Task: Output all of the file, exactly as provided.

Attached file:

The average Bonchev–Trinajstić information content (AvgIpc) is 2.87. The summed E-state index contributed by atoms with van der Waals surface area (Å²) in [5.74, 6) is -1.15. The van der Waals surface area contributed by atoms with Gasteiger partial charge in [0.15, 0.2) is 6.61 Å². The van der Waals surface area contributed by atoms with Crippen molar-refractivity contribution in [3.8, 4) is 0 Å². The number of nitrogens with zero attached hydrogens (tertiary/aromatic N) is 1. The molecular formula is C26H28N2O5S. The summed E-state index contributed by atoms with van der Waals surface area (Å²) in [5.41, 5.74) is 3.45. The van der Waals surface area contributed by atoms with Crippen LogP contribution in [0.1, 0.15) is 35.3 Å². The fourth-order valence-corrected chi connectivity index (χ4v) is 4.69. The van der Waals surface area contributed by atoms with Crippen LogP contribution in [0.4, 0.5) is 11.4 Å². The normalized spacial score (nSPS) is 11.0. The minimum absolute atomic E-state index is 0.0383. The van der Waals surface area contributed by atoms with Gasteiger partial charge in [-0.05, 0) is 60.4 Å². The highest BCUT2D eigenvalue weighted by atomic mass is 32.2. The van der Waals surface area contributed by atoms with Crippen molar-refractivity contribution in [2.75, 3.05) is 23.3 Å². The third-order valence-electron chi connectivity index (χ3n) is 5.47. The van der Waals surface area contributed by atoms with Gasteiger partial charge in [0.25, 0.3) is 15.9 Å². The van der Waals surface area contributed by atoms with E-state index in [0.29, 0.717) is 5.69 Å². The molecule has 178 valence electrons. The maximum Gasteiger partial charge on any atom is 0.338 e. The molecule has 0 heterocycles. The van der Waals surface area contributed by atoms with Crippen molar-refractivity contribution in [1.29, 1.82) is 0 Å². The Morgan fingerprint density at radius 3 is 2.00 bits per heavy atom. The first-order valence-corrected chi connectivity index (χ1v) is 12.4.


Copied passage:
The average Bonchev–Trinajstić information content (AvgIpc) is 2.87. The summed E-state index contributed by atoms with van der Waals surface area (Å²) in [5.74, 6) is -1.15. The van der Waals surface area contributed by atoms with Gasteiger partial charge in [0.15, 0.2) is 6.61 Å². The van der Waals surface area contributed by atoms with Crippen molar-refractivity contribution in [3.8, 4) is 0 Å². The number of nitrogens with zero attached hydrogens (tertiary/aromatic N) is 1. The molecular formula is C26H28N2O5S. The summed E-state index contributed by atoms with van der Waals surface area (Å²) in [5.41, 5.74) is 3.45. The van der Waals surface area contributed by atoms with Crippen LogP contribution in [0.1, 0.15) is 35.3 Å². The fourth-order valence-corrected chi connectivity index (χ4v) is 4.69. The van der Waals surface area contributed by atoms with Crippen LogP contribution in [0.4, 0.5) is 11.4 Å². The normalized spacial score (nSPS) is 11.0. The minimum absolute atomic E-state index is 0.0383. The van der Waals surface area contributed by atoms with Gasteiger partial charge in [-0.05, 0) is 60.4 Å². The highest BCUT2D eigenvalue weighted by atomic mass is 32.2. The van der Waals surface area contributed by atoms with Crippen molar-refractivity contribution in [2.75, 3.05) is 23.3 Å². The third-order valence-electron chi connectivity index (χ3n) is 5.47. The van der Waals surface area contributed by atoms with Gasteiger partial charge in [0.25, 0.3) is 15.9 Å². The van der Waals surface area contributed by atoms with E-state index in [0.29, 0.717) is 5.69 Å². The molecule has 178 valence electrons. The maximum Gasteiger partial charge on any atom is 0.338 e. The molecule has 0 heterocycles. The van der Waals surface area contributed by atoms with Crippen molar-refractivity contribution in [1.29, 1.82) is 0 Å². The Morgan fingerprint density at radius 3 is 2.00 bits per heavy atom. The first-order valence-corrected chi connectivity index (χ1v) is 12.4.